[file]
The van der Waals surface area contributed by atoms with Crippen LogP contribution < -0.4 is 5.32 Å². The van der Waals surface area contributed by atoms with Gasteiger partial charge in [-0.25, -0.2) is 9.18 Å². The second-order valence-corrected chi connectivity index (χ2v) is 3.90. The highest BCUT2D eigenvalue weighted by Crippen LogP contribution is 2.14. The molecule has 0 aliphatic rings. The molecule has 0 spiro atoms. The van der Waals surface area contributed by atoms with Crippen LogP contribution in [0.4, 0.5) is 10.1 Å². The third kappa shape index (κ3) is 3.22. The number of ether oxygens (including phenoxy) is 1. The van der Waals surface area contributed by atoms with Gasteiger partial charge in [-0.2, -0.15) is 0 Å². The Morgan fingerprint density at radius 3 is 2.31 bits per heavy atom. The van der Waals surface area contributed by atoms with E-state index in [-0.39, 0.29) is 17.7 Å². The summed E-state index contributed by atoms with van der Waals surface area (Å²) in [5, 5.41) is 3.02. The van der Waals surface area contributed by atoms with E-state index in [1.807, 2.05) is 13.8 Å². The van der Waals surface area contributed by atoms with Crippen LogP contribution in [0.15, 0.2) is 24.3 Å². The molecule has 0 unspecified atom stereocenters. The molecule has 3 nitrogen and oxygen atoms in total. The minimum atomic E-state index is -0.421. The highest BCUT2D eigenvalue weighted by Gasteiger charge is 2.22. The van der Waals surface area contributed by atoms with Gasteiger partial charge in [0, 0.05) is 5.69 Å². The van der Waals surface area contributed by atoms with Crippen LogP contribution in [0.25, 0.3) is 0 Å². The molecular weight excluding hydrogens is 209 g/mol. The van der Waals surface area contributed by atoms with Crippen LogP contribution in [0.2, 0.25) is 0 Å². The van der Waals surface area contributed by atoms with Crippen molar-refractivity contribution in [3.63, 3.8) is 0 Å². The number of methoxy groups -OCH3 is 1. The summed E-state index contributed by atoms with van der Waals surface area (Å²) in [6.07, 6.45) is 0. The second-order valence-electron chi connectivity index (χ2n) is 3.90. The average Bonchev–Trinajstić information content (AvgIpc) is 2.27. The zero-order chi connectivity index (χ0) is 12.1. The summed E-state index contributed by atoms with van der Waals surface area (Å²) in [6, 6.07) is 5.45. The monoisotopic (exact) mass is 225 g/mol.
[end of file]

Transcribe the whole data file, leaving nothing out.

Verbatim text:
The van der Waals surface area contributed by atoms with Crippen LogP contribution < -0.4 is 5.32 Å². The van der Waals surface area contributed by atoms with Gasteiger partial charge in [-0.25, -0.2) is 9.18 Å². The second-order valence-corrected chi connectivity index (χ2v) is 3.90. The highest BCUT2D eigenvalue weighted by Crippen LogP contribution is 2.14. The molecule has 0 aliphatic rings. The molecule has 0 spiro atoms. The van der Waals surface area contributed by atoms with Crippen LogP contribution in [0.4, 0.5) is 10.1 Å². The third kappa shape index (κ3) is 3.22. The number of ether oxygens (including phenoxy) is 1. The van der Waals surface area contributed by atoms with Gasteiger partial charge in [-0.2, -0.15) is 0 Å². The Morgan fingerprint density at radius 3 is 2.31 bits per heavy atom. The van der Waals surface area contributed by atoms with E-state index in [-0.39, 0.29) is 17.7 Å². The summed E-state index contributed by atoms with van der Waals surface area (Å²) in [5, 5.41) is 3.02. The van der Waals surface area contributed by atoms with E-state index in [1.807, 2.05) is 13.8 Å². The van der Waals surface area contributed by atoms with Crippen LogP contribution in [0.15, 0.2) is 24.3 Å². The molecule has 0 unspecified atom stereocenters. The molecule has 3 nitrogen and oxygen atoms in total. The minimum atomic E-state index is -0.421. The highest BCUT2D eigenvalue weighted by Gasteiger charge is 2.22. The van der Waals surface area contributed by atoms with Gasteiger partial charge in [0, 0.05) is 5.69 Å². The van der Waals surface area contributed by atoms with Crippen LogP contribution in [0.25, 0.3) is 0 Å². The molecular weight excluding hydrogens is 209 g/mol. The van der Waals surface area contributed by atoms with Crippen LogP contribution in [0.2, 0.25) is 0 Å². The van der Waals surface area contributed by atoms with Crippen molar-refractivity contribution in [3.63, 3.8) is 0 Å². The number of methoxy groups -OCH3 is 1. The summed E-state index contributed by atoms with van der Waals surface area (Å²) in [6.07, 6.45) is 0. The second-order valence-electron chi connectivity index (χ2n) is 3.90. The average Bonchev–Trinajstić information content (AvgIpc) is 2.27. The zero-order chi connectivity index (χ0) is 12.1. The summed E-state index contributed by atoms with van der Waals surface area (Å²) in [6, 6.07) is 5.45. The monoisotopic (exact) mass is 225 g/mol.